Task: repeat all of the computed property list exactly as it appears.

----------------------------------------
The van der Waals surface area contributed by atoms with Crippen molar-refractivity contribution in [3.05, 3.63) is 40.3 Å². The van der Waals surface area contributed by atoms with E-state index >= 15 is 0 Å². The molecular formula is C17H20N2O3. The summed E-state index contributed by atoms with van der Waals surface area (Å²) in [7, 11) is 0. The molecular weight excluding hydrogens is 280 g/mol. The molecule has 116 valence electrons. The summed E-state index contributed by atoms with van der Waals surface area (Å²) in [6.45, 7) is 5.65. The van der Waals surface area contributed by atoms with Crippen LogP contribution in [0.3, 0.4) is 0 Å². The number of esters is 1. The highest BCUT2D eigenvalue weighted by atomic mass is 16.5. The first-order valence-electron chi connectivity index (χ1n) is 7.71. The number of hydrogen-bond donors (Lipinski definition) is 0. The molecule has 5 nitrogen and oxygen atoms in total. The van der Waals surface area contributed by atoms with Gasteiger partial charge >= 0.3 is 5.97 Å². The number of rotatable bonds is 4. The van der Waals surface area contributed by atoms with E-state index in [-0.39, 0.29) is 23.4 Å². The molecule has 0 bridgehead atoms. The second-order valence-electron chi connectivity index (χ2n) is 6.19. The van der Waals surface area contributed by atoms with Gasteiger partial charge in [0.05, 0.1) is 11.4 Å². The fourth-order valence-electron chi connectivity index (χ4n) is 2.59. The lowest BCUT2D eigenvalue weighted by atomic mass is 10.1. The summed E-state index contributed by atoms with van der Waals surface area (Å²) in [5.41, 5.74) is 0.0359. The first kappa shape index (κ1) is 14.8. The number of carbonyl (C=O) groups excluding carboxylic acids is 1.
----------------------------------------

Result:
The van der Waals surface area contributed by atoms with Crippen molar-refractivity contribution in [3.05, 3.63) is 40.3 Å². The van der Waals surface area contributed by atoms with E-state index >= 15 is 0 Å². The molecular formula is C17H20N2O3. The summed E-state index contributed by atoms with van der Waals surface area (Å²) in [7, 11) is 0. The molecular weight excluding hydrogens is 280 g/mol. The molecule has 116 valence electrons. The summed E-state index contributed by atoms with van der Waals surface area (Å²) in [6.45, 7) is 5.65. The van der Waals surface area contributed by atoms with Crippen LogP contribution in [0.3, 0.4) is 0 Å². The number of esters is 1. The highest BCUT2D eigenvalue weighted by atomic mass is 16.5. The first-order valence-electron chi connectivity index (χ1n) is 7.71. The number of hydrogen-bond donors (Lipinski definition) is 0. The molecule has 5 nitrogen and oxygen atoms in total. The van der Waals surface area contributed by atoms with Gasteiger partial charge >= 0.3 is 5.97 Å². The number of rotatable bonds is 4. The van der Waals surface area contributed by atoms with E-state index in [-0.39, 0.29) is 23.4 Å². The molecule has 0 bridgehead atoms. The second-order valence-electron chi connectivity index (χ2n) is 6.19. The van der Waals surface area contributed by atoms with Gasteiger partial charge in [0.05, 0.1) is 11.4 Å². The fourth-order valence-electron chi connectivity index (χ4n) is 2.59. The lowest BCUT2D eigenvalue weighted by atomic mass is 10.1. The summed E-state index contributed by atoms with van der Waals surface area (Å²) in [5.41, 5.74) is 0.0359. The first kappa shape index (κ1) is 14.8. The number of carbonyl (C=O) groups excluding carboxylic acids is 1.